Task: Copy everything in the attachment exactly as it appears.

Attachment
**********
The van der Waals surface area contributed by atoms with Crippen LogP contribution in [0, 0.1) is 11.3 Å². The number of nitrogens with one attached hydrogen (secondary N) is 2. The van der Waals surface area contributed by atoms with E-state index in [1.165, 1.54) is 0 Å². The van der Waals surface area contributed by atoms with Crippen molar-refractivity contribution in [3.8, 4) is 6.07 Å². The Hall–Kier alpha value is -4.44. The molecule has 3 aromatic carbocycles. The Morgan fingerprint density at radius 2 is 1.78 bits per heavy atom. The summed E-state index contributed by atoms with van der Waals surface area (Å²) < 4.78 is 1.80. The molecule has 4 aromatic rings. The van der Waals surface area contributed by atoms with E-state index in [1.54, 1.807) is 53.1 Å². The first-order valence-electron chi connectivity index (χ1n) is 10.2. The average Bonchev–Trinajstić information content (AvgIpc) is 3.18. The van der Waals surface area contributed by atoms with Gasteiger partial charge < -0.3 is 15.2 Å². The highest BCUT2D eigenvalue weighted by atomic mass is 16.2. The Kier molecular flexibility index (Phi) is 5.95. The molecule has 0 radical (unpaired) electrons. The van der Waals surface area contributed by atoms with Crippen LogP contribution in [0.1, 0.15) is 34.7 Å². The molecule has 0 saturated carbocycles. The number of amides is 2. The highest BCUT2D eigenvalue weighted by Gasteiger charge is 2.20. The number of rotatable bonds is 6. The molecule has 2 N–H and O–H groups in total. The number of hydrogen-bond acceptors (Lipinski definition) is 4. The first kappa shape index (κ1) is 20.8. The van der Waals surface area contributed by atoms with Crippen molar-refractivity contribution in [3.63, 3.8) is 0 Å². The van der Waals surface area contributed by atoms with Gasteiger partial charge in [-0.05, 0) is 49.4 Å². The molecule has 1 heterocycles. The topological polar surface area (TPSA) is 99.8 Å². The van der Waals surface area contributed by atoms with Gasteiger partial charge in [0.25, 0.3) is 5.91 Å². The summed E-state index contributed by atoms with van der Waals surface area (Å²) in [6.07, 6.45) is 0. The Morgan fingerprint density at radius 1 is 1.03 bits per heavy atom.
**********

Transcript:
The van der Waals surface area contributed by atoms with Crippen LogP contribution in [0, 0.1) is 11.3 Å². The number of nitrogens with one attached hydrogen (secondary N) is 2. The van der Waals surface area contributed by atoms with E-state index in [1.165, 1.54) is 0 Å². The van der Waals surface area contributed by atoms with Crippen molar-refractivity contribution in [3.8, 4) is 6.07 Å². The Hall–Kier alpha value is -4.44. The molecule has 3 aromatic carbocycles. The Morgan fingerprint density at radius 2 is 1.78 bits per heavy atom. The summed E-state index contributed by atoms with van der Waals surface area (Å²) < 4.78 is 1.80. The molecule has 4 aromatic rings. The van der Waals surface area contributed by atoms with E-state index in [1.54, 1.807) is 53.1 Å². The first-order valence-electron chi connectivity index (χ1n) is 10.2. The average Bonchev–Trinajstić information content (AvgIpc) is 3.18. The van der Waals surface area contributed by atoms with Gasteiger partial charge < -0.3 is 15.2 Å². The highest BCUT2D eigenvalue weighted by atomic mass is 16.2. The Kier molecular flexibility index (Phi) is 5.95. The molecule has 0 radical (unpaired) electrons. The van der Waals surface area contributed by atoms with Crippen LogP contribution in [0.1, 0.15) is 34.7 Å². The molecule has 0 saturated carbocycles. The number of amides is 2. The highest BCUT2D eigenvalue weighted by Gasteiger charge is 2.20. The number of rotatable bonds is 6. The molecule has 2 N–H and O–H groups in total. The number of hydrogen-bond acceptors (Lipinski definition) is 4. The first kappa shape index (κ1) is 20.8. The van der Waals surface area contributed by atoms with Crippen molar-refractivity contribution in [3.63, 3.8) is 0 Å². The van der Waals surface area contributed by atoms with Gasteiger partial charge in [-0.05, 0) is 49.4 Å². The molecule has 1 heterocycles. The topological polar surface area (TPSA) is 99.8 Å². The van der Waals surface area contributed by atoms with Gasteiger partial charge in [0.25, 0.3) is 5.91 Å². The summed E-state index contributed by atoms with van der Waals surface area (Å²) in [6.07, 6.45) is 0. The Morgan fingerprint density at radius 1 is 1.03 bits per heavy atom.